In 2018, 59 Denver pedestrians were killed by a vehicle while walking around the city. Distracted walking and distracted driving may sometimes both be to blame.

Distracted Pedestrians Sometimes Walk Right Into an Accident

Two years ago, Honolulu, Hawaii became one of the first major cities to ticket people caught walking and texting on city streets.

And now, New York state legislators have introduced a bill to prohibit pedestrians “from using a portable electronic device while crossing a roadway.” If the legislation passes, those caught doing so could be fined.

The New York legislation focuses on persons who text while crossing roadways because pedestrians too often ignore crosswalk signals and step into the street when they shouldn’t. Drivers in the middle of making a turn don’t always notice–or can’t always stop instantly–when people enter crosswalks.

More Walkers at Risk

The New York lawmakers are hoping to combat what some claim has become a major public safety problem. In 2016, the Governors Highway Safety Association (GHSA) reported that nearly 6,000 pedestrians had been killed so far in that year.

“The number of pedestrians killed in 2016 increased by 11 percent compared with 2015. This was the largest annual increase in both the number and percentage of pedestrian fatalities in the 40 years that national records have been kept, with the second largest increase occurring in 2015. In addition, pedestrian deaths as a percent of total motor vehicle crash deaths have increased steadily, from 11 percent in 2006 to 15 percent in 2015.”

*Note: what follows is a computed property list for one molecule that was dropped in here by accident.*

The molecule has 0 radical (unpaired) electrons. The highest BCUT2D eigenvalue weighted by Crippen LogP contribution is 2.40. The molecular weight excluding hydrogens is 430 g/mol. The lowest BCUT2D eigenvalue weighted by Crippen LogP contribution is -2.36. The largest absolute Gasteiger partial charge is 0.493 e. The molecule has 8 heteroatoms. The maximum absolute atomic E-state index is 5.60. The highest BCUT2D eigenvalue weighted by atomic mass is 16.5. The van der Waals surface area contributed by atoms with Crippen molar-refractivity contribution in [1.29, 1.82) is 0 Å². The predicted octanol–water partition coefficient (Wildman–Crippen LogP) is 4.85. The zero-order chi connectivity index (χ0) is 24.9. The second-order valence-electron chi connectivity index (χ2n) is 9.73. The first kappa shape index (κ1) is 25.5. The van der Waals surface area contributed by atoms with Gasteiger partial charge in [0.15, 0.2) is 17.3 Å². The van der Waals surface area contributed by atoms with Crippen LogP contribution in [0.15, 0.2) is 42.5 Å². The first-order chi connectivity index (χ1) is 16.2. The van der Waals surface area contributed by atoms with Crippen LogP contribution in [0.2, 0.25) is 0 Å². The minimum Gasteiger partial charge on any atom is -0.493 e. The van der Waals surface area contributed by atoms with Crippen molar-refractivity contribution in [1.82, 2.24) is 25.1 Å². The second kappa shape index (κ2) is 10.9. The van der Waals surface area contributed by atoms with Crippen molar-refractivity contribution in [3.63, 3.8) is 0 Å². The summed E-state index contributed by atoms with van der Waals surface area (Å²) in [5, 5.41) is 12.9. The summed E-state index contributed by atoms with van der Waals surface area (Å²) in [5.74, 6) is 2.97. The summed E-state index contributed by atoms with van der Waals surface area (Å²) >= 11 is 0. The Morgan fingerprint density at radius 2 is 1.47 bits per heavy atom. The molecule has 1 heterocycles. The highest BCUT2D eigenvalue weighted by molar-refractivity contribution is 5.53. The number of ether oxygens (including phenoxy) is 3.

The Safety Resource Center noted that although vehicle drivers are responsible for controlling their car, many accidents involving a vehicle and a pedestrian are not caused by the driver. They are caused by the pedestrian. The National Safety Council (NSC) adds that pedestrian fatalities have risen 46 percent since 2009, thanks in part to walking while distracted.

According to the NSC, once upon a time young children were more likely than members of other age groups to be hit by a car. But by 2016, 61 percent of pedestrians being killed were between 15 years old and 19 years old. One factor in those accidents was distracted walking–specifically, walking while using a mobile device.

Pedestrian Accident Deaths on Rise in Colorado

Colorado also suffers pedestrian fatalities. Although there were slightly fewer pedestrian accident fatalities in Colorado in the first six months of 2018 than in the first six months of 2017, in general, the number of pedestrians being killed has increased. Especially in Denver.

The executive director of WalkDenver, Jill Locantore, told Denver’s 9News that the city “had one of the highest fatality rates” for pedestrians: in 2018, “59 people were killed just trying to get around our city.”

WalkDenver continues its mission of making the streets safer for pedestrians. But it’s also up to pedestrians.

If you or a loved one has been injured in a pedestrian accident, contact Colorado personal injury attorney Dan Rosen at (303) 454-8000 for a free consultation.

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